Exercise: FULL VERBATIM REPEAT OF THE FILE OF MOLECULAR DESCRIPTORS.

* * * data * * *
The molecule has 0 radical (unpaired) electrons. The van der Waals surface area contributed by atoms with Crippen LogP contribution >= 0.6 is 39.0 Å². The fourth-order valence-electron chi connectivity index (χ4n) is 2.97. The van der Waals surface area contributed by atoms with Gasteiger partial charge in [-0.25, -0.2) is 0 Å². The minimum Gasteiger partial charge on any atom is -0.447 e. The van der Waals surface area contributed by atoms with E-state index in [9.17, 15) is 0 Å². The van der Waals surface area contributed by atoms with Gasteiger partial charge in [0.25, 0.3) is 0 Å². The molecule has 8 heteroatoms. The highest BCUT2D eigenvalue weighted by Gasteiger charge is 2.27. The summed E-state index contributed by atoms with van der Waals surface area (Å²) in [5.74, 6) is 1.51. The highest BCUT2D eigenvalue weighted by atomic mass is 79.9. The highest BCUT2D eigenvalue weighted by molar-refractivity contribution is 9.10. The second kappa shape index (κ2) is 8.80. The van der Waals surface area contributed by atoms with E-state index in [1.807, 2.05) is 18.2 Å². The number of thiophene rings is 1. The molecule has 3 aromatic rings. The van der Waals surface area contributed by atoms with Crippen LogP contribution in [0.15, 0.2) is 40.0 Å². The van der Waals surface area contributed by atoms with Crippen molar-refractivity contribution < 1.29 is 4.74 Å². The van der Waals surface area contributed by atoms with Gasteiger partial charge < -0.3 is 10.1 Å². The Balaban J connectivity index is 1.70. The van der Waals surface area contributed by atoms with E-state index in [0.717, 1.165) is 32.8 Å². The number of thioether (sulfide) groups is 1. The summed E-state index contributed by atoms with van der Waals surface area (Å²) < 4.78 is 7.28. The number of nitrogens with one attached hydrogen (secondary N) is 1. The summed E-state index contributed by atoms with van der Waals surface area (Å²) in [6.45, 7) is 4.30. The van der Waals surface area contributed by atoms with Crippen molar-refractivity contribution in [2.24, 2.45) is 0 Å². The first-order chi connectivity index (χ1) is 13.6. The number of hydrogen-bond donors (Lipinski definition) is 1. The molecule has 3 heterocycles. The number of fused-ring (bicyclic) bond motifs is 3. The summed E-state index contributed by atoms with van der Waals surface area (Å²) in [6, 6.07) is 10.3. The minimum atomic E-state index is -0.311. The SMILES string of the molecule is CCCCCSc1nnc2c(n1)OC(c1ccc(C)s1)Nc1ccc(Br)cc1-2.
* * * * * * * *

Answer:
The molecule has 0 radical (unpaired) electrons. The van der Waals surface area contributed by atoms with Crippen LogP contribution >= 0.6 is 39.0 Å². The fourth-order valence-electron chi connectivity index (χ4n) is 2.97. The van der Waals surface area contributed by atoms with Gasteiger partial charge in [-0.25, -0.2) is 0 Å². The minimum Gasteiger partial charge on any atom is -0.447 e. The van der Waals surface area contributed by atoms with E-state index in [9.17, 15) is 0 Å². The van der Waals surface area contributed by atoms with Gasteiger partial charge in [0.25, 0.3) is 0 Å². The molecule has 8 heteroatoms. The highest BCUT2D eigenvalue weighted by Gasteiger charge is 2.27. The summed E-state index contributed by atoms with van der Waals surface area (Å²) in [5.74, 6) is 1.51. The highest BCUT2D eigenvalue weighted by atomic mass is 79.9. The highest BCUT2D eigenvalue weighted by molar-refractivity contribution is 9.10. The second kappa shape index (κ2) is 8.80. The van der Waals surface area contributed by atoms with E-state index in [1.807, 2.05) is 18.2 Å². The number of thiophene rings is 1. The molecule has 3 aromatic rings. The van der Waals surface area contributed by atoms with Crippen LogP contribution in [0.15, 0.2) is 40.0 Å². The van der Waals surface area contributed by atoms with Crippen molar-refractivity contribution < 1.29 is 4.74 Å². The van der Waals surface area contributed by atoms with Gasteiger partial charge < -0.3 is 10.1 Å². The Balaban J connectivity index is 1.70. The van der Waals surface area contributed by atoms with E-state index in [0.717, 1.165) is 32.8 Å². The number of thioether (sulfide) groups is 1. The summed E-state index contributed by atoms with van der Waals surface area (Å²) < 4.78 is 7.28. The number of nitrogens with one attached hydrogen (secondary N) is 1. The summed E-state index contributed by atoms with van der Waals surface area (Å²) in [6.45, 7) is 4.30. The van der Waals surface area contributed by atoms with Crippen molar-refractivity contribution in [2.24, 2.45) is 0 Å². The first-order chi connectivity index (χ1) is 13.6. The number of hydrogen-bond donors (Lipinski definition) is 1. The molecule has 3 heterocycles. The number of fused-ring (bicyclic) bond motifs is 3. The summed E-state index contributed by atoms with van der Waals surface area (Å²) in [6, 6.07) is 10.3. The minimum atomic E-state index is -0.311. The SMILES string of the molecule is CCCCCSc1nnc2c(n1)OC(c1ccc(C)s1)Nc1ccc(Br)cc1-2.